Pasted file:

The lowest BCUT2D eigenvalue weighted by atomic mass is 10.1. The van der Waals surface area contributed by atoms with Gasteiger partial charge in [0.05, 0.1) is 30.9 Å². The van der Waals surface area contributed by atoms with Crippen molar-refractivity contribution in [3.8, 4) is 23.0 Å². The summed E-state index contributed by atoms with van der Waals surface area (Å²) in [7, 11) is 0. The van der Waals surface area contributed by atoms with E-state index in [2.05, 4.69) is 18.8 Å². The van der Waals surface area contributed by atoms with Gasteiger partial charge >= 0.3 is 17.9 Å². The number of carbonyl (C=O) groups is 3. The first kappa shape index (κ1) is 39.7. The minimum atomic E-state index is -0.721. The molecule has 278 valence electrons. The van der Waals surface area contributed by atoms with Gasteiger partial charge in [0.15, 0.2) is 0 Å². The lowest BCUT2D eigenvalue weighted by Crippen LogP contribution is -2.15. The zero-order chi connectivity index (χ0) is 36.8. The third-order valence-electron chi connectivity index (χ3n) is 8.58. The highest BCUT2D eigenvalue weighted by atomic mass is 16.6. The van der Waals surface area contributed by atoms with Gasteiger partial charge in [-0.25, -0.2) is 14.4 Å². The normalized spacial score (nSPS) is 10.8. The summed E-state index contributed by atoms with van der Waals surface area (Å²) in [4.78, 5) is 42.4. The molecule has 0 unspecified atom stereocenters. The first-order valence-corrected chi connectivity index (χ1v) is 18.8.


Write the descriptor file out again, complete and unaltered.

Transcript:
The lowest BCUT2D eigenvalue weighted by atomic mass is 10.1. The van der Waals surface area contributed by atoms with Gasteiger partial charge in [0.05, 0.1) is 30.9 Å². The van der Waals surface area contributed by atoms with Crippen molar-refractivity contribution in [3.8, 4) is 23.0 Å². The summed E-state index contributed by atoms with van der Waals surface area (Å²) in [7, 11) is 0. The van der Waals surface area contributed by atoms with E-state index in [2.05, 4.69) is 18.8 Å². The van der Waals surface area contributed by atoms with Gasteiger partial charge >= 0.3 is 17.9 Å². The number of carbonyl (C=O) groups is 3. The first kappa shape index (κ1) is 39.7. The minimum atomic E-state index is -0.721. The molecule has 278 valence electrons. The van der Waals surface area contributed by atoms with Gasteiger partial charge in [0.15, 0.2) is 0 Å². The lowest BCUT2D eigenvalue weighted by Crippen LogP contribution is -2.15. The zero-order chi connectivity index (χ0) is 36.8. The third-order valence-electron chi connectivity index (χ3n) is 8.58. The highest BCUT2D eigenvalue weighted by atomic mass is 16.6. The van der Waals surface area contributed by atoms with Gasteiger partial charge in [-0.25, -0.2) is 14.4 Å². The normalized spacial score (nSPS) is 10.8. The summed E-state index contributed by atoms with van der Waals surface area (Å²) in [4.78, 5) is 42.4. The molecule has 0 unspecified atom stereocenters. The first-order valence-corrected chi connectivity index (χ1v) is 18.8.